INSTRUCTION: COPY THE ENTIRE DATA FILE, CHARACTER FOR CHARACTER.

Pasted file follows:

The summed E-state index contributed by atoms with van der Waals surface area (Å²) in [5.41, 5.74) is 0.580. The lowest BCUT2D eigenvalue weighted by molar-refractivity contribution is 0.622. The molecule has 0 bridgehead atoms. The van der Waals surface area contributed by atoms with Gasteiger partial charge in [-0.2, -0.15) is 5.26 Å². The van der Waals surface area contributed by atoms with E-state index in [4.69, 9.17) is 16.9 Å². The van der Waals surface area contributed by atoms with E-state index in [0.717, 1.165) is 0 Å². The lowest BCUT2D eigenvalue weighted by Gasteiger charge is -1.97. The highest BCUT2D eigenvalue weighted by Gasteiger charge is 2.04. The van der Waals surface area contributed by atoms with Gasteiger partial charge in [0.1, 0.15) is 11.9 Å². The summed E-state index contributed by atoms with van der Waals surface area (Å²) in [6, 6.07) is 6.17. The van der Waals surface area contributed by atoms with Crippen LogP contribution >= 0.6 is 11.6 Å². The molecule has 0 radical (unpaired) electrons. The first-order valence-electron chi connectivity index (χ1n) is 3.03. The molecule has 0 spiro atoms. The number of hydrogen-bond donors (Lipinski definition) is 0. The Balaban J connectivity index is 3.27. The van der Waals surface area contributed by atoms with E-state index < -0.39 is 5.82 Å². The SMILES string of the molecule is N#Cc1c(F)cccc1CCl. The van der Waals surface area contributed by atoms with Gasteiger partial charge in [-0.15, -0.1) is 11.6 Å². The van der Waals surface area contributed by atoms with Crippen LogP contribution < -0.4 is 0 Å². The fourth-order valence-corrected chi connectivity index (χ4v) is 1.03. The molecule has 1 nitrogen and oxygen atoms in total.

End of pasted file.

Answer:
The summed E-state index contributed by atoms with van der Waals surface area (Å²) in [5.41, 5.74) is 0.580. The lowest BCUT2D eigenvalue weighted by molar-refractivity contribution is 0.622. The molecule has 0 bridgehead atoms. The van der Waals surface area contributed by atoms with Gasteiger partial charge in [-0.2, -0.15) is 5.26 Å². The van der Waals surface area contributed by atoms with E-state index in [4.69, 9.17) is 16.9 Å². The van der Waals surface area contributed by atoms with E-state index in [0.717, 1.165) is 0 Å². The lowest BCUT2D eigenvalue weighted by Gasteiger charge is -1.97. The highest BCUT2D eigenvalue weighted by Gasteiger charge is 2.04. The van der Waals surface area contributed by atoms with Gasteiger partial charge in [0.1, 0.15) is 11.9 Å². The summed E-state index contributed by atoms with van der Waals surface area (Å²) in [6, 6.07) is 6.17. The van der Waals surface area contributed by atoms with Crippen LogP contribution >= 0.6 is 11.6 Å². The molecule has 0 radical (unpaired) electrons. The first-order valence-electron chi connectivity index (χ1n) is 3.03. The molecule has 0 spiro atoms. The number of hydrogen-bond donors (Lipinski definition) is 0. The Balaban J connectivity index is 3.27. The van der Waals surface area contributed by atoms with E-state index < -0.39 is 5.82 Å². The SMILES string of the molecule is N#Cc1c(F)cccc1CCl. The van der Waals surface area contributed by atoms with Gasteiger partial charge in [-0.15, -0.1) is 11.6 Å². The van der Waals surface area contributed by atoms with Crippen LogP contribution < -0.4 is 0 Å². The fourth-order valence-corrected chi connectivity index (χ4v) is 1.03. The molecule has 1 nitrogen and oxygen atoms in total.